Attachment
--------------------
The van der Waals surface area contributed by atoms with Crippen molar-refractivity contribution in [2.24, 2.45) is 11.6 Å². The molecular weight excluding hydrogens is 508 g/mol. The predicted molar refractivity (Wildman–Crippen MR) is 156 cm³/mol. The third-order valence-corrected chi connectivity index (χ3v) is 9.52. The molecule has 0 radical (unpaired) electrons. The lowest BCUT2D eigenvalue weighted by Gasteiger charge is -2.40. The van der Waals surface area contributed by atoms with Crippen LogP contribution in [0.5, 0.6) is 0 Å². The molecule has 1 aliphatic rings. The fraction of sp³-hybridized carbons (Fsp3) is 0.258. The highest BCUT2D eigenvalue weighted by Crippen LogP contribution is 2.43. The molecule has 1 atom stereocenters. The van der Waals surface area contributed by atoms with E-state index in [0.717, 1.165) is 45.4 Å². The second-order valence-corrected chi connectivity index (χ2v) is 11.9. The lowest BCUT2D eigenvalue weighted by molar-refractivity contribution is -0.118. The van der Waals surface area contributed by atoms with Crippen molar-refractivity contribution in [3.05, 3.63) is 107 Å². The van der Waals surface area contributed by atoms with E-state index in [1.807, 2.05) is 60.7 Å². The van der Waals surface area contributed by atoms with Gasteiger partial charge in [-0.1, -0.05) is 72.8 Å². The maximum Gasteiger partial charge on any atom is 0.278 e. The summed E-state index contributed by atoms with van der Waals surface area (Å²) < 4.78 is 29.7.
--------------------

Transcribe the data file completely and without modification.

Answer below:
The van der Waals surface area contributed by atoms with Crippen molar-refractivity contribution in [2.24, 2.45) is 11.6 Å². The molecular weight excluding hydrogens is 508 g/mol. The predicted molar refractivity (Wildman–Crippen MR) is 156 cm³/mol. The third-order valence-corrected chi connectivity index (χ3v) is 9.52. The molecule has 0 radical (unpaired) electrons. The lowest BCUT2D eigenvalue weighted by Gasteiger charge is -2.40. The van der Waals surface area contributed by atoms with Crippen LogP contribution in [0.5, 0.6) is 0 Å². The molecule has 1 aliphatic rings. The fraction of sp³-hybridized carbons (Fsp3) is 0.258. The highest BCUT2D eigenvalue weighted by Crippen LogP contribution is 2.43. The molecule has 1 atom stereocenters. The van der Waals surface area contributed by atoms with E-state index in [0.717, 1.165) is 45.4 Å². The second-order valence-corrected chi connectivity index (χ2v) is 11.9. The lowest BCUT2D eigenvalue weighted by molar-refractivity contribution is -0.118. The van der Waals surface area contributed by atoms with Crippen molar-refractivity contribution in [3.05, 3.63) is 107 Å². The van der Waals surface area contributed by atoms with E-state index in [1.807, 2.05) is 60.7 Å². The van der Waals surface area contributed by atoms with Gasteiger partial charge in [-0.1, -0.05) is 72.8 Å². The maximum Gasteiger partial charge on any atom is 0.278 e. The summed E-state index contributed by atoms with van der Waals surface area (Å²) < 4.78 is 29.7.